| County plans to armor Pleasure Point
A proposed seawall at the popular surfing spot off Pleasure Point would stretch
from 33rd Avenue to 36th Avenue with a companion wall near the end of 41st Avenue
at “The Hook.” The seawalls would be constructed with public funds
from The U.S. Army Corps of Engineers; the California Department of Boating and
Waterways; with roadway, bicycle/pedestrian, restroom, stairways, and parking
projects above the wall paid for by the County of Santa Cruz.
The Preferred Alternative noted in the Draft Environmental Impact Report (DEIR)
is “Full Bluff Armoring.” The Sierra Club along with Surfrider, Surfers’
Environmental Alliance and Save Our Shores oppose this approach.
The Club’s concerns include the fact that areas south of the Harbor have
been suffering from lack of normal sand since the construction of the west jetty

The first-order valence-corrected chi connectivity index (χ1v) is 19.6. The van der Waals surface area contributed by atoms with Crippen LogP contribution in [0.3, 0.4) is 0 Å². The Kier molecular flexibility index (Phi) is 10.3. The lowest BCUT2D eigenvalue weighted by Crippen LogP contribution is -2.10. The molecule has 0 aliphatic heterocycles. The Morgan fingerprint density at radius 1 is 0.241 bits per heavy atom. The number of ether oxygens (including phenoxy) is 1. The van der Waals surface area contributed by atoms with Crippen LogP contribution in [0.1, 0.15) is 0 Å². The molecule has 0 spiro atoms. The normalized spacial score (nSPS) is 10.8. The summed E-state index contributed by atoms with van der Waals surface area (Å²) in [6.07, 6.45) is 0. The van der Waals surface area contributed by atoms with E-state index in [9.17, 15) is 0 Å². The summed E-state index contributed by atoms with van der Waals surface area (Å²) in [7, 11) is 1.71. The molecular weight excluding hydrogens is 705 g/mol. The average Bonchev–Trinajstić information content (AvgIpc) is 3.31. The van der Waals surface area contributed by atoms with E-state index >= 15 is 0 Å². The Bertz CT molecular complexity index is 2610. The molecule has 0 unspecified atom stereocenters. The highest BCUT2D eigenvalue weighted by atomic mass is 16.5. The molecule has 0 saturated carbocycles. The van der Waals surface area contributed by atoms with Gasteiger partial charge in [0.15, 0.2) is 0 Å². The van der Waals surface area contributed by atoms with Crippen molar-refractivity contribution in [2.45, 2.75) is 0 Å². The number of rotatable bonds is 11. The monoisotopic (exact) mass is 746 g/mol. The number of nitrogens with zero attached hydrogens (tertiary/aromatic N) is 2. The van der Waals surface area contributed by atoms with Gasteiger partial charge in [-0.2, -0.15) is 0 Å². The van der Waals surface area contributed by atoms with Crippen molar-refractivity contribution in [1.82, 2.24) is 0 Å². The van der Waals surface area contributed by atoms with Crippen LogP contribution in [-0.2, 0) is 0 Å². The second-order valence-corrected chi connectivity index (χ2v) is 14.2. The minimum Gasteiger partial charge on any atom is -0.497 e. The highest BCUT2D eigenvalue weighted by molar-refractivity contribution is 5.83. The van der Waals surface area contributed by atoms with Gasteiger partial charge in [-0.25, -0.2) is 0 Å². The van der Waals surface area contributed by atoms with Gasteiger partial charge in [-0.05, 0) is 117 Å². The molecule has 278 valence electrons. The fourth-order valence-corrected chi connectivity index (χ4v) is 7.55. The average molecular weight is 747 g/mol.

of the Harbor. Since the construction of the west jetty, numerous properties have
applied for permits to armor their own section of coast which are suffering from
the effects of the west jetty construction. Most of the pocket beaches between
the Harbor and the mouth of the San Lorenzo have been lost under piles of boulders.
The Club asked for development of an alternative for a “sand bypass”
around the harbor jetty that would return at least half of the sand to the natural
system. Others have asked for development of a “planned retreat” alternative.
Additional comments pointed out that much of the erosion in the Pleasure Point
bluffs are due to drainage and maintance practices of the County.
The final EIR is expected to be available this summer for public comment.
Pajaro River mouth development should be relocated
Another proposed local seawall is a 715-foot metal wall to protect the gated community
at the mouth of the Pajaro River. The Club is on record opposing this project
and suggesting the environmentally superior alternative of moving the condos off
the public tidelands and away from the mouth of the river. These units were constructed
right on the sand in the late 1960s just before the Coastal Act was enacted in
The proposed wall would be built on public property on Zmudowski State Beach,
one of the premiere snowy plover habitats left along the coast.. This project
too is likely to be on the Coastal Commission’s August agenda.